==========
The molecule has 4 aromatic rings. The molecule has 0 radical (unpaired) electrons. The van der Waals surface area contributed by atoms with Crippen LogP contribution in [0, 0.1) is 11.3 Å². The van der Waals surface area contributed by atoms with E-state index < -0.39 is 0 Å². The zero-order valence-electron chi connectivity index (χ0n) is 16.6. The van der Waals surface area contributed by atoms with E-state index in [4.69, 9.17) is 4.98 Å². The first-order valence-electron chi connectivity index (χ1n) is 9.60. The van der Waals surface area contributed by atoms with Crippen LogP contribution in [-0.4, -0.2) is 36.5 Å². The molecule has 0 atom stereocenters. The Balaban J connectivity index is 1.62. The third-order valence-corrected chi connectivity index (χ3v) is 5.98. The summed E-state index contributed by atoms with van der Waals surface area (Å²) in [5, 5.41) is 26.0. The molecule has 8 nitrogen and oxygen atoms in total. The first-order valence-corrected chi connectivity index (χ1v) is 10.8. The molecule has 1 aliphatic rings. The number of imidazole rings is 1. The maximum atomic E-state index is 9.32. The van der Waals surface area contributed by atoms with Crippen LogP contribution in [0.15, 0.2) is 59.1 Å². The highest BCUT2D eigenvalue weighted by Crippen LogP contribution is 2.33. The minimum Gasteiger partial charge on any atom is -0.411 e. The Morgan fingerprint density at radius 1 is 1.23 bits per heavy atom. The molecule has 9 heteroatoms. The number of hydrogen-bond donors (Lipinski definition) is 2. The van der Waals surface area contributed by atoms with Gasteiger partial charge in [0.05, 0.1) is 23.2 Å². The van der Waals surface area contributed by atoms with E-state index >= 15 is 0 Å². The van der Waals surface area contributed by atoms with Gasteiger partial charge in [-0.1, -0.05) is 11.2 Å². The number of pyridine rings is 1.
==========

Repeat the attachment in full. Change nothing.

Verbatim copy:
The molecule has 4 aromatic rings. The molecule has 0 radical (unpaired) electrons. The van der Waals surface area contributed by atoms with Crippen LogP contribution in [0, 0.1) is 11.3 Å². The van der Waals surface area contributed by atoms with E-state index < -0.39 is 0 Å². The zero-order valence-electron chi connectivity index (χ0n) is 16.6. The van der Waals surface area contributed by atoms with E-state index in [4.69, 9.17) is 4.98 Å². The first-order valence-electron chi connectivity index (χ1n) is 9.60. The van der Waals surface area contributed by atoms with Crippen LogP contribution in [-0.4, -0.2) is 36.5 Å². The molecule has 0 atom stereocenters. The Balaban J connectivity index is 1.62. The third-order valence-corrected chi connectivity index (χ3v) is 5.98. The summed E-state index contributed by atoms with van der Waals surface area (Å²) in [5, 5.41) is 26.0. The molecule has 8 nitrogen and oxygen atoms in total. The first-order valence-corrected chi connectivity index (χ1v) is 10.8. The molecule has 1 aliphatic rings. The number of imidazole rings is 1. The maximum atomic E-state index is 9.32. The van der Waals surface area contributed by atoms with Crippen LogP contribution in [0.15, 0.2) is 59.1 Å². The highest BCUT2D eigenvalue weighted by Crippen LogP contribution is 2.33. The minimum Gasteiger partial charge on any atom is -0.411 e. The Morgan fingerprint density at radius 1 is 1.23 bits per heavy atom. The molecule has 9 heteroatoms. The number of hydrogen-bond donors (Lipinski definition) is 2. The van der Waals surface area contributed by atoms with Gasteiger partial charge in [0.05, 0.1) is 23.2 Å². The van der Waals surface area contributed by atoms with E-state index >= 15 is 0 Å². The van der Waals surface area contributed by atoms with Gasteiger partial charge in [-0.1, -0.05) is 11.2 Å². The number of pyridine rings is 1.